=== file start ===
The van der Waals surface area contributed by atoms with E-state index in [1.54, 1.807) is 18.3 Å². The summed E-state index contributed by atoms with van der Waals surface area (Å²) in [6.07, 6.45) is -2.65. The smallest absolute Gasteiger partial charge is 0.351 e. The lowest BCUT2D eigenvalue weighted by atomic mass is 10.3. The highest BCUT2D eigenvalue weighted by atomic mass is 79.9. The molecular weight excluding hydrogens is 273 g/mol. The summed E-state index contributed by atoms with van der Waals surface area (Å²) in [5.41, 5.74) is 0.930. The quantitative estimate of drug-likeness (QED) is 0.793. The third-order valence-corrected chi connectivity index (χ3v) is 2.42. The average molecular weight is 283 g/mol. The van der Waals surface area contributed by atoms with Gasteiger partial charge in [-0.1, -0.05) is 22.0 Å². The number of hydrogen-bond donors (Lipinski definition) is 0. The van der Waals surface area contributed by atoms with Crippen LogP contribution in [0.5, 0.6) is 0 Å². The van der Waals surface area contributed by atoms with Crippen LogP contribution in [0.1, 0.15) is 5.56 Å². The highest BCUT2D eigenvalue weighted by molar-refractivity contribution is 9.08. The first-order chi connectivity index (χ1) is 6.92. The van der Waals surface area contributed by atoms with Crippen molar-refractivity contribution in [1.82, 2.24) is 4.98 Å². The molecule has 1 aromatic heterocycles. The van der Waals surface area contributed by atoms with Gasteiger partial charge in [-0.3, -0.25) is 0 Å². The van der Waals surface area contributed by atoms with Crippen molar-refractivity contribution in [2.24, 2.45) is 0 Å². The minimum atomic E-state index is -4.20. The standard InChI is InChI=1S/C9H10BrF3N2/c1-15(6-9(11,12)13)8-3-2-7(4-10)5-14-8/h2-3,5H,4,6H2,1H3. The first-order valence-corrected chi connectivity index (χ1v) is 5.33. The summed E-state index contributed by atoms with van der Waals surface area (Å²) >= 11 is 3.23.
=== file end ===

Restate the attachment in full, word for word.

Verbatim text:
The van der Waals surface area contributed by atoms with E-state index in [1.54, 1.807) is 18.3 Å². The summed E-state index contributed by atoms with van der Waals surface area (Å²) in [6.07, 6.45) is -2.65. The smallest absolute Gasteiger partial charge is 0.351 e. The lowest BCUT2D eigenvalue weighted by atomic mass is 10.3. The highest BCUT2D eigenvalue weighted by atomic mass is 79.9. The molecular weight excluding hydrogens is 273 g/mol. The summed E-state index contributed by atoms with van der Waals surface area (Å²) in [5.41, 5.74) is 0.930. The quantitative estimate of drug-likeness (QED) is 0.793. The third-order valence-corrected chi connectivity index (χ3v) is 2.42. The average molecular weight is 283 g/mol. The van der Waals surface area contributed by atoms with Gasteiger partial charge in [-0.1, -0.05) is 22.0 Å². The number of hydrogen-bond donors (Lipinski definition) is 0. The van der Waals surface area contributed by atoms with Crippen LogP contribution in [0.5, 0.6) is 0 Å². The van der Waals surface area contributed by atoms with Crippen LogP contribution in [0.1, 0.15) is 5.56 Å². The highest BCUT2D eigenvalue weighted by molar-refractivity contribution is 9.08. The first-order chi connectivity index (χ1) is 6.92. The van der Waals surface area contributed by atoms with Crippen molar-refractivity contribution in [1.82, 2.24) is 4.98 Å². The molecule has 1 aromatic heterocycles. The van der Waals surface area contributed by atoms with Gasteiger partial charge in [-0.3, -0.25) is 0 Å². The van der Waals surface area contributed by atoms with Crippen molar-refractivity contribution in [2.24, 2.45) is 0 Å². The minimum atomic E-state index is -4.20. The standard InChI is InChI=1S/C9H10BrF3N2/c1-15(6-9(11,12)13)8-3-2-7(4-10)5-14-8/h2-3,5H,4,6H2,1H3. The first-order valence-corrected chi connectivity index (χ1v) is 5.33. The summed E-state index contributed by atoms with van der Waals surface area (Å²) >= 11 is 3.23.